Case and Haley wrote, “Aon’s innovation in insurance linked securities, like the partnership with the World Bank that introduced a $1.36 billion catastrophe bond to address earthquake risk in Latin America, is one example of creative new ways to access capital. As well, Willis Towers Watson has innovated through their catastrophe bonds for corporate risk.
“In coming together, our organization will extend the proven model of catastrophe bonds to bring deeper and diversified sources of capital to address a broader spectrum of traditional and nontraditional client risks.”
It goes more broadly than catastrophe bonds as well, with a clear reference to the ILS market and how it marshalls capital into the insurance and reinsurance industry.
“We will use best-in-class analytics, combined with a deeper data set to build trackers for specific classes of risk, establishing special purpose financial vehicles and improving the value chain for sourcing capital by using leader and follower capacity that industrialize and scale the solution,” the CEO’s explained.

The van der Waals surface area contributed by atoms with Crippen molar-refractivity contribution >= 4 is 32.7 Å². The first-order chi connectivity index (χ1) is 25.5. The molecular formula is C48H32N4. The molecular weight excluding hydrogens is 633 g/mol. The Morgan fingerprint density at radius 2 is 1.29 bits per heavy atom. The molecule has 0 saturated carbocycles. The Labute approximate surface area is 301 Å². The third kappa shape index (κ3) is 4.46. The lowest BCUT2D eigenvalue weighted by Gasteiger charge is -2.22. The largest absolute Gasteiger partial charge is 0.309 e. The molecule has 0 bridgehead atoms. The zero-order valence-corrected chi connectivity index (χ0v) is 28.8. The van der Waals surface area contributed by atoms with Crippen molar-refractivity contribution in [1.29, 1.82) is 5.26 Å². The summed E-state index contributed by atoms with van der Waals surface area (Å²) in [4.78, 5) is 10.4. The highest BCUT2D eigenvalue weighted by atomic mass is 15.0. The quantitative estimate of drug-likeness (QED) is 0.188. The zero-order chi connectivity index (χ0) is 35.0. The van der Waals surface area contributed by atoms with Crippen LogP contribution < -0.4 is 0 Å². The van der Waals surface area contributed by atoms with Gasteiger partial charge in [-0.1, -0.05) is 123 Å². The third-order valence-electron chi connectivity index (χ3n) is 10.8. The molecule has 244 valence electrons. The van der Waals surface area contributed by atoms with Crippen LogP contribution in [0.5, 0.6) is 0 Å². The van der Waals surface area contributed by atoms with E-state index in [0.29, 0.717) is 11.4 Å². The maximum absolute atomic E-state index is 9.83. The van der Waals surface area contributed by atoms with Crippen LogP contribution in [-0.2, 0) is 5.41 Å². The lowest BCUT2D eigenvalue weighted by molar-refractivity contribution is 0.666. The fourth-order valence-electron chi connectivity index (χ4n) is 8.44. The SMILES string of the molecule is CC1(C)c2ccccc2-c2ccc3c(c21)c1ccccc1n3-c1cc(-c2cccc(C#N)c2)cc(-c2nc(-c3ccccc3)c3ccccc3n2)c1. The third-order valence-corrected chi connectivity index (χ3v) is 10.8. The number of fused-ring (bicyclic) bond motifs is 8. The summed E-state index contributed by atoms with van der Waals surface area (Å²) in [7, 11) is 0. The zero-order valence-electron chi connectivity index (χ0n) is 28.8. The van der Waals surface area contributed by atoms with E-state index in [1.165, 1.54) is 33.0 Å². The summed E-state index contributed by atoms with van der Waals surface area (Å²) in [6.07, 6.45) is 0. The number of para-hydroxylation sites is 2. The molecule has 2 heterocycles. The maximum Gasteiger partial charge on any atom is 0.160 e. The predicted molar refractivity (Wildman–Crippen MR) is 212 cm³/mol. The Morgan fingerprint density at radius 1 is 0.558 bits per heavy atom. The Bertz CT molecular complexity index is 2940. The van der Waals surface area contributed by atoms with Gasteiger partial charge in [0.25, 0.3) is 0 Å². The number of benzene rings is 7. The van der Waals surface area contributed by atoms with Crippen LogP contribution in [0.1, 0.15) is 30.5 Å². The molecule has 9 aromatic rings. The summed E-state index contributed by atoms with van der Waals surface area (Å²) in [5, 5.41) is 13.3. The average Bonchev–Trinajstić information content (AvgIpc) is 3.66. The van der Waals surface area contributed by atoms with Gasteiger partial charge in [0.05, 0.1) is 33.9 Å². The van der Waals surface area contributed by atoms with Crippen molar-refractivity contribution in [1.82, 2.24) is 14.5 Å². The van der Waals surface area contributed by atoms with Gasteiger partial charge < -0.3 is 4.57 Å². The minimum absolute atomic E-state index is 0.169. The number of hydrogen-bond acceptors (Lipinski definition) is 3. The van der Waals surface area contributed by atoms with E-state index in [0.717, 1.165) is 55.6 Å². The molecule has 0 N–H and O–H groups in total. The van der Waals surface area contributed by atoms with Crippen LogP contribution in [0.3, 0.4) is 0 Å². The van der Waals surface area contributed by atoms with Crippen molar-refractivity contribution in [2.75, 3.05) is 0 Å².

Overall, Greg Case and John Haley want to impress on the reader that the merging of Aon and Willis Towers Watson (WTW) is a “once-in-a-generation combination.”
“What we are building together defies traditional categorization. Our new organization will have a critical seat at the table, advising clients on issues that have traditionally been left unmanaged due to the gap between traditional brokers, professional services firms and technology providers. We will also have a keen focus on addressing the types of unmet need that come from enhanced collaboration between the public and private sectors, which will be essential to close the rising protection gap and build resilience against catastrophes.
“In a highly complex and increasingly volatile world, this once-in-a-generation combination establishes the combined Aon as the firm to help clients navigate today’s challenges and together tackle some of the greatest issues facing society.”
It’s clear that this far down the line the desire is to complete this monster broking merger without hold up or hindrance.
But that is down to the regulators and with many observers already calling the broking market oligopolistic even before this huge deal, it’s going to be interesting to see what ramifications such a major coming together has for the insurance and reinsurance market over the longer-term.